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What solutions for “invisible children” in Africa?

Translated by Margot Daniele, proofread by Marie Peltomaki

“166 million children under-five years of age have never been officially declared globally”, warned UNICEF in 2019. Even if the number of registered births has gone up by 20% in 10 years, it remains particularly low in Africa. Ethiopia only has 3% of its registered births, Zambia 11%, and Chad 12%. This non-recognition finds its roots in poverty, remoteness, or in multiple other causes. It has serious consequences throughout the lives of these children who are left out of society. Let us review the causes of this phenomenon and the solutions proposed over recent years.

For several years, solutions have been proposed to deal with this problem of “invisible children” such as new technologies to facilitate birth registrations, goals to achieve and development programs.

What is the purpose of birth registration?

Article 7 of the Convention on the Rights of the Child states that every born child must be registered. He/she has the right to a name, the right to acquire a nationality but also the right to know his/her parents and to be raised by them.  This recognition is essential to guarantee a great number of rights to this future citizen of the. It is also the promise of social benefits, access to health and education. It is his/her “passport to life”, UNICEF reminds us.

Their identity is a protection that opens the way to society. It is a fundamental human right that each country has the duty to put in place as much as possible. In reality, it is not the case for many African States.

“Phantom children”: the main causes

Why do so many African-born children not have civil registration? Several factors can explain this situation. From a geographic point of view, many families live in remote areas far from administrative centers.

These families often ignore the mere existence and utility of these civil registration centers. They do not know the procedures to follow and the importance of this birth certificate for their child. Schoolteachers sometimes function as the link between the administration and the families, but it is not enough. “Each year, parents line up to ask me to help them obtain the birth certificate of their child”, explained Denis Ouédraogo, principal of the Girgho school in Burkina Faso, to La Croix.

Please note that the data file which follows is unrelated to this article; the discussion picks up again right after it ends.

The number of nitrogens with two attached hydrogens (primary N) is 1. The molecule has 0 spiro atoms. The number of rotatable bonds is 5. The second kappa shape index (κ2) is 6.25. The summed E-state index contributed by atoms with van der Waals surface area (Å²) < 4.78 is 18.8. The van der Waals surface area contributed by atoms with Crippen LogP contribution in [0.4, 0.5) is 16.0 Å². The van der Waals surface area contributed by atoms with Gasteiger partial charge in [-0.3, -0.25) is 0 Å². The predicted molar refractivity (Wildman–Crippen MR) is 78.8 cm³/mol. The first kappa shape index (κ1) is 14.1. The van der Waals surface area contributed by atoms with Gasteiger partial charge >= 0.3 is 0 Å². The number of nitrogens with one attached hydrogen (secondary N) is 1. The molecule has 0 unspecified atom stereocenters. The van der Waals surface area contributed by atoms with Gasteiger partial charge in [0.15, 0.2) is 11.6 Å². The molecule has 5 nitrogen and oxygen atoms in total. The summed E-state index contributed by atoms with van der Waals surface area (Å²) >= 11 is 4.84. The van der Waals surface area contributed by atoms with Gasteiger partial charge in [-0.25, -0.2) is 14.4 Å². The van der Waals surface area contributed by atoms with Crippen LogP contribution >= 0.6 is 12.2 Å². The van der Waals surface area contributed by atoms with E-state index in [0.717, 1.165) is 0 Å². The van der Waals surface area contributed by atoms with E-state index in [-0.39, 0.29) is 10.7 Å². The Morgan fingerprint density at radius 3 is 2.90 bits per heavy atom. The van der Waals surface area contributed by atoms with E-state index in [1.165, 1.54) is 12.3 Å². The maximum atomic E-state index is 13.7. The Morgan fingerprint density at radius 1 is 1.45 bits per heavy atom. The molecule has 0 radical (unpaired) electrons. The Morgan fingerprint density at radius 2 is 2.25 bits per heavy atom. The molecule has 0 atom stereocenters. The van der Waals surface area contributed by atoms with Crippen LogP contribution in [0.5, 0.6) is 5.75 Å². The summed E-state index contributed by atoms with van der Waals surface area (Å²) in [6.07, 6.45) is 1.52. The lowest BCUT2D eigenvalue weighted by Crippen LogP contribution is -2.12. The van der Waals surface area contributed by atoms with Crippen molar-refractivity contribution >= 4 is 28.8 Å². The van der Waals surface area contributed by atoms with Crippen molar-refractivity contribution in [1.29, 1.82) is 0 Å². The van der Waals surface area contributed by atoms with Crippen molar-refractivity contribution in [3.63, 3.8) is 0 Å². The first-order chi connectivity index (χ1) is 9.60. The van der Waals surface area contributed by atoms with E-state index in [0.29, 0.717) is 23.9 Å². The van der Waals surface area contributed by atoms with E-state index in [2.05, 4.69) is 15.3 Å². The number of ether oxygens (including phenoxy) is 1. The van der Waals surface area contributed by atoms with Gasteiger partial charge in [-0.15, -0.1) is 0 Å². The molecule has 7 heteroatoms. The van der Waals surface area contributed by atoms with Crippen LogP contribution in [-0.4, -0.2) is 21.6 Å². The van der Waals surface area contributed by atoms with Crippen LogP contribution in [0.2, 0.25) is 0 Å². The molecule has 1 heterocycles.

The shortage of staff at the administrative services, poor equipment, birth registration costs, as well as illiteracy make out the first obstacles. Different actions are carried out to address these difficulties.

  • Video from UNICEF: “being registered at birth, first step to existing”

Goals to be achieved and development programs

“Birth registration of every child by 2030” is one of the United Nations (UN) sustainable development goals set in 2015.

In order to achieve this goal, UNICEF invites countries to implement five actions to ensure child protection. Above all, they consist of providing each child with a certificate at birth, enabling parents to register newborns, but also to link each registration to other systems ensuring the child’s education and protection. UNICEF also hopes to be able to mobilize communities to require the registrations.

Indeed, to achieve these goals, there are numerous development assistance programs: inter alia,  the UIAfrica fund created in 2019 which carries out pilot projects in Senegal and Togo, or the PEPS (the New Program for Education and Social Protection) in support of Burkina Faso in 2019.

The iCivil app: a promising innovation

In addition to these development projects, UNICEF insists on the necessity to invest in new technologies to facilitate birth registrations. One of them has been tested in Burkina Faso since 2015, providing a practical solution: it is called iCivil.

iCivil is a very promising “electronic bracelet” linked to a mobile app.

How does it work? When a child is born, the mother receives a bracelet featuring a bubble tag. With the midwife’s help, she indicates all the information related to the newborn on her phone, via the app. This data is immediately transferred to iCivil’s central server to generate the birth certificate. When the certificate is ready, it can be withdrawn in any civil registration center of the country, at any time! The family will only have to present the bracelet in exchange for the certificate. This solution is even more interesting in remote villages because the SMS that is sent is encrypted, so no internet connection is needed.

According to the Business France website, the Burkinabe start-up iCivil has been qualified as an innovation of the “utmost impact” among 36 innovations during an inter-agency contest of the United Nations’ system in 2019. This technology represents a real hope of preventing the exclusion, since birth, of these phantom children.

Two children in the Nioughin village, Burkina Faso


Photos 2018 – Nioughin village, Marie Ramaut

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